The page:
There are no teensy cups. But a new urine test for wild mosquitoes has proved for the first time that it can offer an early warning that local pests may be spreading disease.
The new test added a pee-collecting card to a mosquito trap. That card picked up telltale genetic traces of West Nile and two other worrisome viruses. Researchers in Australia described the new technique April 4 in the Journal of Medical Entomology.
The idea grew out of testing insect saliva. Scientists unveiled such tests in 2010. These lured mosquitoes into tasting cards coated with honey. The skeeters left some saliva behind. Scientists then checked for genetic traces of viruses in that saliva.
Saliva checking had its charms. The cards do not have to stay cold the way samples of whole insects do. And the saliva method did not take as much work as checking chickens or pigs for signs of a virus.
But the tiny traces of saliva left on these cards were almost too small to test. A mosquito drools fewer than five nanoliters of saliva when it tastes a card. In contrast, mosquitoes excrete about 1.5 microliters of liquid per pee. That’s a flood compared with saliva.
That flood prompted Dagmar Meyer of James Cook University in Cairns, Australia and her colleagues to create a urine collector. They used standard overnight traps that lure mosquitoes with light. They also used longer-standing traps that exhale carbon dioxide, which lures a mosquito.
The team set out 29 urine traps in two insect-rich spots in Queensland, Australia. Researchers also set out saliva traps. When mosquitoes entered a urine trap, their pee dripped through a mesh floor onto a collecting card. Adding a moist wick of water kept trapped mosquitoes alive and peeing longer. That improved the sample.
Pee traps picked up three viruses — West Nile, Ross River and Murray Valley encephalitis (En-seff-uh-LY-tis). The saliva ones only detected two, the researchers report.
carbon dioxide (or CO2) A colorless, odorless gas produced by all animals when the oxygen they inhale reacts with the carbon-rich foods that they’ve eaten. Carbon dioxide also is released when organic matter burns (including fossil fuels like oil or gas). Carbon dioxide acts as a greenhouse gas, trapping heat in Earth’s atmosphere. Plants convert carbon dioxide into oxygen during photosynthesis, the process they use to make their own food.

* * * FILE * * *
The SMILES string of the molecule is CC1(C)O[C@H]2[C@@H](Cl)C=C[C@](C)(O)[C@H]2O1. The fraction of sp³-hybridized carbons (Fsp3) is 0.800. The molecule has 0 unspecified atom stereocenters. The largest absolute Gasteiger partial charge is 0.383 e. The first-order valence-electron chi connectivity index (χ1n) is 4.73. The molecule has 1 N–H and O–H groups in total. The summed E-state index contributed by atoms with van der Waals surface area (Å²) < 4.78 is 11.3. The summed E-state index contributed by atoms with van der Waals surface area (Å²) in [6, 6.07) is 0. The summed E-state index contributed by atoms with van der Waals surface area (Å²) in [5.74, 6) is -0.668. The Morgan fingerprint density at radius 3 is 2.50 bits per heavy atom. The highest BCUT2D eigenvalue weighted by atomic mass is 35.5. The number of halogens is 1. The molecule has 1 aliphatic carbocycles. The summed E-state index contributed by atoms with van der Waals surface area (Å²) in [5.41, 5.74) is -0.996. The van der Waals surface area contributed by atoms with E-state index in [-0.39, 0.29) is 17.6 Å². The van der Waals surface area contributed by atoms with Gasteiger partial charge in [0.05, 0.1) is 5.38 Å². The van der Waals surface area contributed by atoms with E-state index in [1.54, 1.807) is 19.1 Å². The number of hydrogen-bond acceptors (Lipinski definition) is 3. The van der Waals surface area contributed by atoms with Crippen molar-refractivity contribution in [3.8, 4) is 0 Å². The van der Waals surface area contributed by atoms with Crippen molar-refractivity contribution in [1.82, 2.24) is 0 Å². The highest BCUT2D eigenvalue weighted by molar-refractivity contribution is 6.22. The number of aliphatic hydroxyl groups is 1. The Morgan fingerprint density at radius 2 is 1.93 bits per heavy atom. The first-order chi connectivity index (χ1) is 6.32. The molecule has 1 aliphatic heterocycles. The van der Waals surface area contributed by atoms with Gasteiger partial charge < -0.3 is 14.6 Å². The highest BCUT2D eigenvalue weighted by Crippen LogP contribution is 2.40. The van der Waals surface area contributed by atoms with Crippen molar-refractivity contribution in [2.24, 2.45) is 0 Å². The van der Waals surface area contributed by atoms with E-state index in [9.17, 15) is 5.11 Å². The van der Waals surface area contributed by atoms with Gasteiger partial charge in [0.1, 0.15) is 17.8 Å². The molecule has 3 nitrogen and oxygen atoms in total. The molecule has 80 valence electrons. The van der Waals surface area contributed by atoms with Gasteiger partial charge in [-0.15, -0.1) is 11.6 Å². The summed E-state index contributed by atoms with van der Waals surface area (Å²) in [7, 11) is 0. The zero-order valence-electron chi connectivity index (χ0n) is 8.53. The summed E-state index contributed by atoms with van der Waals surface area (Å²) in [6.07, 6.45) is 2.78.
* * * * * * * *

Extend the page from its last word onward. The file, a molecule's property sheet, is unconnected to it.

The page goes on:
colleague Someone who works with another; a co-worker or team member.
constant Continuous or uninterrupted.
encephalitis An inflammation of the brain, usually caused by a viral infection. The disease can impair movement, clarity of thinking and other facets of brain function. In severe cases, this condition can lead to death.
entomology The scientific study of insects. One who does this is an entomologist.
excrete To remove waste products from the body, such as in the urine.
genetic Having to do with chromosomes, DNA and the genes contained within DNA. The field of science dealing with these biological instructions is known as genetics. People who work in this field are geneticists.
honey A viscous (gooey) material that honeybees store in their honeycombs. The bees make it from nectar. Foraging bees visit flowers in search of that sugary liquid. honey.
insect A type of arthropod that as an adult will have six segmented legs and three body parts: a head, thorax and abdomen. There are hundreds of thousands of types of insects, which include bees, beetles, flies and moths.
journal (in science) A publication in which scientists share their research findings with experts (and sometimes even the public). Some journals publish papers from all fields of science, technology, engineering and math, while others are specific to a single subject. The best journals are peer-reviewed: They send all submitted articles to outside experts to be read and critiqued. The goal, here, is to prevent the publication of mistakes, fraud or sloppy work.
Queensland One of the states that makes up the northeast corner of the country of Australia.
sentinel A guard or something that watches over others, or that effectively offers some warning of a potential problem. (in ecology) Species that scientists monitor to get information about the environment in which those organisms live. These species might be more sensitive to some environmental hazards, and so can indicate to researchers when those hazards are reaching dangerous levels.
virus Tiny infectious particles consisting of RNA or DNA surrounded by protein. Viruses can reproduce only by injecting their genetic material into the cells of living creatures. Although scientists frequently refer to viruses as live or dead, in fact no virus is truly alive. It doesn’t eat like animals do, or make its own food the way plants do. It must hijack the cellular machinery of a living cell in order to survive.
West Nile A disease caused by a virus that is transmitted by mosquitoes. Most people develop no symptoms. But about one in five infected people will get a headache, body aches, joint pains, vomiting, diarrhea, fever or some rash. A very small share of infected people will also develop coma, seizures or paralysis.
Journal: D.B. Meyer et al. Development and field evaluation of a system to collect mosquito excreta for detection of arboviruses. Journal of Medical Entomology. Published online April 4, 2019. doi:10.1093/jme/tjz031.